Best font for the body of a printed newsletter?

I’ve been toying with Times New Roman and Garamond, but they don’t look quite right in my opinion.

Any ideas?

Perhaps give Minion a try? It looks pretty good in print form.

I’ve heard that “serif” fonts (like Times New Roman) are best for print, while “san serif” fonts are better for monitors. Check out the resource below to get (probably) more information than you want.


Thanks Deric! That looks like a pretty good book.

I LOVE MINION! :slight_smile: Its great for print work.

Also a big fan or Eurostyle for many things online.

Dkenne is right I have worked in printing and in web design and
“serif” fonts are best for print. Look at almost any novel or magazine and you will notice they all use it.

Yep, lots of studies have found serifs read better for print. We use Verdana (sans-serif) all throught SitePoint cept for the print-friendly pages, where we flip over to Georgia, which I think looks great in print.

I think it’s under-used on web sites too. It’s virtually universal on Mac and unless forcibly removed, it’s on every Win system that has had (at some point) Win2000, Office2000, Internet Explorer 5 or WinXP. I’m not certain but I think it comes with IE6 too, but can’t find any confirmation.

i have been told to go with a font that is generic and has the same spacing for every character…then always go to a new line at 68…

I’ve always been a big fan of Adobe Garamond…

I use Adobe Garamond for most of my print body text and a san serif font for headings and any insert text to break it up. Works good for me and is easy to read.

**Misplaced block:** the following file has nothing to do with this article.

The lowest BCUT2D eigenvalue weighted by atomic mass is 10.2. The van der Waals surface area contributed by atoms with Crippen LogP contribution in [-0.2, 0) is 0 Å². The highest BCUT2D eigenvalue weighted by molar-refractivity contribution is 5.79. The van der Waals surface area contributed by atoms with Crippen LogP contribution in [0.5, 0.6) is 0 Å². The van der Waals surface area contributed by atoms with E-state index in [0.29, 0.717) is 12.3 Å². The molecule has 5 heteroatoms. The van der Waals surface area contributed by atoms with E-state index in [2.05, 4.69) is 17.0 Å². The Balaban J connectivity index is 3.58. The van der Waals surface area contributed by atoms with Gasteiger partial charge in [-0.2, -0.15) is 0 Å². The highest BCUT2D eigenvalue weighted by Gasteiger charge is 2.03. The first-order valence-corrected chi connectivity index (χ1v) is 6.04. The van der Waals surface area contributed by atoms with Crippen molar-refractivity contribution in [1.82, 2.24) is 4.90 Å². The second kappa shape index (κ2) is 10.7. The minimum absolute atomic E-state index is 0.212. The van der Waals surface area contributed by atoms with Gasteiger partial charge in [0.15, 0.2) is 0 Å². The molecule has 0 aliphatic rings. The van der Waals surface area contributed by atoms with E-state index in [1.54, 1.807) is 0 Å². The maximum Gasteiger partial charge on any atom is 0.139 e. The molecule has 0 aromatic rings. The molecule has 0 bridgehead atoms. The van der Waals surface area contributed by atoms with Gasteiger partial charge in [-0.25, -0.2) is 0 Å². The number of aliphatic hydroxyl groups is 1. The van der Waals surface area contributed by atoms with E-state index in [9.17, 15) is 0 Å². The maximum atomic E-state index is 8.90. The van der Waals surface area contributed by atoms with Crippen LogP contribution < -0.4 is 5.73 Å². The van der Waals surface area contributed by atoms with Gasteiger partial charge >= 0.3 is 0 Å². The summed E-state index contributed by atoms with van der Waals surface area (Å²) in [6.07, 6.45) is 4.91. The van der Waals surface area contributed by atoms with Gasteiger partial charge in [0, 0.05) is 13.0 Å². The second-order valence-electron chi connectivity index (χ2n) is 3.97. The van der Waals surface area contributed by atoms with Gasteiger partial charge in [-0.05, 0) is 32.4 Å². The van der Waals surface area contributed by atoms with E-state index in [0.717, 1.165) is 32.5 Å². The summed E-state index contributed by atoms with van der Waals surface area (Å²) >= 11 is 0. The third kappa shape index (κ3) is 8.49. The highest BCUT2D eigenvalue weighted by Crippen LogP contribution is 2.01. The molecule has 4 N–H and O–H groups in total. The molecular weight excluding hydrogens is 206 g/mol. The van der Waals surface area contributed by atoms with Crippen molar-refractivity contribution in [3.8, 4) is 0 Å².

Georgia is a classic, but I happen to love the new Microsoft font provided in Office called Constantina… it’s really beautiful. :slight_smile:

What is the theme of your printed newsletter? Better yet, what font do you use throughout your website (if applicable), your logo etc.

The font that you choose to represent your brand should be throughout all areas of your business. The font should help speak the brand’s message. For example; Comic Sans for fun and outgoing, Century Gothic for seriousness.


You want a certain style, that certain look that different look, and…that is easy to read.

Try Georgia.

Holy thread revival dude! :eek: still good information though.

For anyone who might come upon this thread, the Google / Typekit Webfont effort is worth checking out. Cross-browser, downloaded vi Google CDN, free and attractive!